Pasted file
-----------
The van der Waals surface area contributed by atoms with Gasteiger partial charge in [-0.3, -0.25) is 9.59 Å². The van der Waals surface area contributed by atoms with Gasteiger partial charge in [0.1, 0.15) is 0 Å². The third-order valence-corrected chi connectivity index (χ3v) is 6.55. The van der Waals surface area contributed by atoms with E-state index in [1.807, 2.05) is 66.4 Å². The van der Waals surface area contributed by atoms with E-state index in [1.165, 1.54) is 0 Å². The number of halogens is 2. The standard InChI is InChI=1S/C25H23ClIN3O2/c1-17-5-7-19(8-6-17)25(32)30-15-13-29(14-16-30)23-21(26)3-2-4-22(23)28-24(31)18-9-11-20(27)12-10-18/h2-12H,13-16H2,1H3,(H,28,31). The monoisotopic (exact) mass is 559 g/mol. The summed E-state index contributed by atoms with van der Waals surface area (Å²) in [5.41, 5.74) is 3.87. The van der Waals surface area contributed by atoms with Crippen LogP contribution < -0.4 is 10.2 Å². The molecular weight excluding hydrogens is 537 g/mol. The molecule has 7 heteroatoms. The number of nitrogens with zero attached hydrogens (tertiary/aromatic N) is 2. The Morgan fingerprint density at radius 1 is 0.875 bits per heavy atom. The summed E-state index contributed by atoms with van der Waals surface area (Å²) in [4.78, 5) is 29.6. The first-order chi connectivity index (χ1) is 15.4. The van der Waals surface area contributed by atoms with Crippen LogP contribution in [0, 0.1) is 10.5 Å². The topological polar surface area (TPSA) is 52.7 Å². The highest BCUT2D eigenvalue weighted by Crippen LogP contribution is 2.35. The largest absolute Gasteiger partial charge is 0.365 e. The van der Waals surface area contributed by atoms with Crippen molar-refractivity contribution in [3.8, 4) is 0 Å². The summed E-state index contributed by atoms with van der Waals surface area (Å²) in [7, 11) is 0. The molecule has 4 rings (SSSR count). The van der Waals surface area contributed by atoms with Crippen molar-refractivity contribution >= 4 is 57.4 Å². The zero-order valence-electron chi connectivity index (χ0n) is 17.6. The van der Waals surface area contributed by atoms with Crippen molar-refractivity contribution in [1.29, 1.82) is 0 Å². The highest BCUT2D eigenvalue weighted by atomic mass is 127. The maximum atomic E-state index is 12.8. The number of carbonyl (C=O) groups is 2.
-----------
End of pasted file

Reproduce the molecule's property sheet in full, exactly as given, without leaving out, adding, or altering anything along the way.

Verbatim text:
The van der Waals surface area contributed by atoms with Gasteiger partial charge in [-0.3, -0.25) is 9.59 Å². The van der Waals surface area contributed by atoms with Gasteiger partial charge in [0.1, 0.15) is 0 Å². The third-order valence-corrected chi connectivity index (χ3v) is 6.55. The van der Waals surface area contributed by atoms with E-state index in [1.807, 2.05) is 66.4 Å². The van der Waals surface area contributed by atoms with E-state index in [1.165, 1.54) is 0 Å². The number of halogens is 2. The standard InChI is InChI=1S/C25H23ClIN3O2/c1-17-5-7-19(8-6-17)25(32)30-15-13-29(14-16-30)23-21(26)3-2-4-22(23)28-24(31)18-9-11-20(27)12-10-18/h2-12H,13-16H2,1H3,(H,28,31). The monoisotopic (exact) mass is 559 g/mol. The summed E-state index contributed by atoms with van der Waals surface area (Å²) in [5.41, 5.74) is 3.87. The van der Waals surface area contributed by atoms with Crippen LogP contribution < -0.4 is 10.2 Å². The molecular weight excluding hydrogens is 537 g/mol. The molecule has 7 heteroatoms. The number of nitrogens with zero attached hydrogens (tertiary/aromatic N) is 2. The Morgan fingerprint density at radius 1 is 0.875 bits per heavy atom. The summed E-state index contributed by atoms with van der Waals surface area (Å²) in [4.78, 5) is 29.6. The first-order chi connectivity index (χ1) is 15.4. The van der Waals surface area contributed by atoms with Crippen LogP contribution in [0, 0.1) is 10.5 Å². The topological polar surface area (TPSA) is 52.7 Å². The highest BCUT2D eigenvalue weighted by Crippen LogP contribution is 2.35. The largest absolute Gasteiger partial charge is 0.365 e. The van der Waals surface area contributed by atoms with Crippen molar-refractivity contribution in [3.8, 4) is 0 Å². The summed E-state index contributed by atoms with van der Waals surface area (Å²) in [7, 11) is 0. The molecule has 4 rings (SSSR count). The van der Waals surface area contributed by atoms with Crippen molar-refractivity contribution >= 4 is 57.4 Å². The zero-order valence-electron chi connectivity index (χ0n) is 17.6. The van der Waals surface area contributed by atoms with Crippen molar-refractivity contribution in [1.29, 1.82) is 0 Å². The highest BCUT2D eigenvalue weighted by atomic mass is 127. The maximum atomic E-state index is 12.8. The number of carbonyl (C=O) groups is 2.